Prof. Lear-Olimpi is co-adviser of the Knightly News Media Club and editor of the Knightly News blog.

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Knightly News Campus Spotlight on Reference Librarian Emily Reed

‘It’s all about availability to students.’

By Norman Geary

Media Club Reporter


Imagine you attend a small college in Central Pennsylvania.

You’re one of about 1,100 students.

It has a high-quality library staffed by several expert librarians, one of whom is dedicated to instruction and reference.

Yes, it’s Central Penn College.

And, as some of you may know, that librarian is Emily Reed.

Reed attended Taylor University, Muncie, Ind., where she earned her undergraduate degree in music education. She also holds a master’s degree in library information science from the University of Pittsburgh.

Six months after she graduated from Pitt, Reed got a call from Central Penn College, and accepted the offer to be the school’s instruction and reference librarian. She started last spring.

Reed sat down recently with Knightly News Media Club @ Central Penn College to talk about what she does, and why.

Knightly News:  What was it like when you received the call from Central Penn College that you would be the instruction and reference librarian?

Reed: I was so excited! I was just ecstatic. I could not wait to come here, to just start.

On any day, Reed faces many challenges assisting students. Central Penn students come from various backgrounds and stages in life, and not all are of traditional college age, so Reed is available to all students, including adult learners.

Central Penn College's Reference Librarian Emily Reed.  Photo by Norman Geary

Central Penn College’s Reference Librarian Emily Reed. Photo by Norman Geary

Knightly News: As far as projects, what is a standard day like for you? Please explain getting ready for the students.

Reed: We have online guides, and each online guide is pinpointed to that major. Each major has a subject guide that gives tips about researching just for that major. We also have a variety of online resources, and some resources are better for certain majors. Then you have instructional sessions, which will instruct students how to use the database that make the most sense for that major. Then we show them the subject guides for that major, so they know what supporting materials are available to them, to guide them to help that is specific to that major.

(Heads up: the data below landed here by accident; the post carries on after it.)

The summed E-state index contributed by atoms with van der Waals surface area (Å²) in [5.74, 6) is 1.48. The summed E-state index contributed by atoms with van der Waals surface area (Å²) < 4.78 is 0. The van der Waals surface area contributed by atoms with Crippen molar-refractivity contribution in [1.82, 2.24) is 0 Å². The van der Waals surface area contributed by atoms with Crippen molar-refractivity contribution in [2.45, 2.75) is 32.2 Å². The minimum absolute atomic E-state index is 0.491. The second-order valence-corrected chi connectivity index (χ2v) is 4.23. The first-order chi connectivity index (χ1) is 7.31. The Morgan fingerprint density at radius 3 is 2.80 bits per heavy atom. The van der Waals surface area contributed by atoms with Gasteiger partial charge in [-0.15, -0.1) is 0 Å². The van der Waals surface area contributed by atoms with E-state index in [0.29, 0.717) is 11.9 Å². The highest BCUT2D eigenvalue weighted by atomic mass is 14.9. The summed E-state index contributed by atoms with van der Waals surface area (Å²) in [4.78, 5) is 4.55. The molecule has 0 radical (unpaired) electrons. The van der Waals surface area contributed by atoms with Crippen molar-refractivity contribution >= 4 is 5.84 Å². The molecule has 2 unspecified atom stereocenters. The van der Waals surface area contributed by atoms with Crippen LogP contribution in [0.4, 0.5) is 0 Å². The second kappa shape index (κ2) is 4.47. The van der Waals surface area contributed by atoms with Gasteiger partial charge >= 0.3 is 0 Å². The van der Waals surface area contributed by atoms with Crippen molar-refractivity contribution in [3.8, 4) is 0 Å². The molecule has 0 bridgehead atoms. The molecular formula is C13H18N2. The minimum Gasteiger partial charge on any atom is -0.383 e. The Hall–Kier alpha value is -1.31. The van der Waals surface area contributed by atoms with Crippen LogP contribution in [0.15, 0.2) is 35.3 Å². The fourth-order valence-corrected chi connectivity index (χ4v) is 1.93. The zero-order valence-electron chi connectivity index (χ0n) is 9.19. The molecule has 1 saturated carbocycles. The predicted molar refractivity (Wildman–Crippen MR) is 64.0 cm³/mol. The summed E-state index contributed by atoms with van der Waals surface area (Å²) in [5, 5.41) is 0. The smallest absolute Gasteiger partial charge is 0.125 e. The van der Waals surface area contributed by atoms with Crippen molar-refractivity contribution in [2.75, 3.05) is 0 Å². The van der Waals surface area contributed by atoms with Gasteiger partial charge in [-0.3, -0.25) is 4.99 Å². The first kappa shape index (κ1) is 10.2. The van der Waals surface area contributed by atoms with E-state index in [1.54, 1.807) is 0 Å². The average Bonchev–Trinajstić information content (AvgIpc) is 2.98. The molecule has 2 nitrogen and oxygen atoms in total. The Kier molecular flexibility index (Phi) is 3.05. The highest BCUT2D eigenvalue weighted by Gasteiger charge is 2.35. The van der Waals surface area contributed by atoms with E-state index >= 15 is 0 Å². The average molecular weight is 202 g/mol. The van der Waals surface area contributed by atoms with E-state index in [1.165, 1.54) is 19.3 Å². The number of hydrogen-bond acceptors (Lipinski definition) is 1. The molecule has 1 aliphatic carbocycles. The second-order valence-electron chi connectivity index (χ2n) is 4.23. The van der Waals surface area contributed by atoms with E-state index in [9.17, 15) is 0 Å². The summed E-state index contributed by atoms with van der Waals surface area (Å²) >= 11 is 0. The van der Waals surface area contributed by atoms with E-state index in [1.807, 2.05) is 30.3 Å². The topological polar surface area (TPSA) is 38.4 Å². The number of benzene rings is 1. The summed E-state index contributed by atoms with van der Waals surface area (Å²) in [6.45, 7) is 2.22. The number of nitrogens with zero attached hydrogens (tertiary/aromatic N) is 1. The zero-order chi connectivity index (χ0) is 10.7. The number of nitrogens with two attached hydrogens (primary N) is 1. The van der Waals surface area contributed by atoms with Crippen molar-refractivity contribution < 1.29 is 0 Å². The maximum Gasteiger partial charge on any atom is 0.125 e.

Reed also conducts seminars on APA (American Psychological Association) format, along with many other projects.

Knightly News: Tell us more about you getting ready for the instructional sessions that you conduct at the library.

Reed: So, for whatever session I am preparing, I have a lesson plan that I develop. I base that lesson plan on whatever those faculty members and I talked about, because every session is different. So sometimes, a faculty member will say, “I’m giving my student an assignment. Can you go over APA formatting for that assignment?”  And in that case, I will teach about APA formatting.  Some students will want APA formatting and citations, which is the whole shebang. And this process takes about an hour – to do the citation and formatting lesson. It just depends on what that faculty member wants.

Knightly News: How do you make adjustments in your day to accommodate student and faculty needs, given you have only so much time?

Reed: As librarians, a large part of our job is availability. Being available to answer questions, and spend that quality time helping students with … assignment(s). So, we have ongoing projects we have to complete, but our first priority is the student’s success. And whatever you need, we will assist you when it comes to research and assignments.

The Knightly News encourages our students, regardless of delivery method, to seek out Emily for help with research.  Remember, there are always plenty of ways to contact the library.  Find out more information at their library website at:  http://www.centralpenn.edu/college-services/library/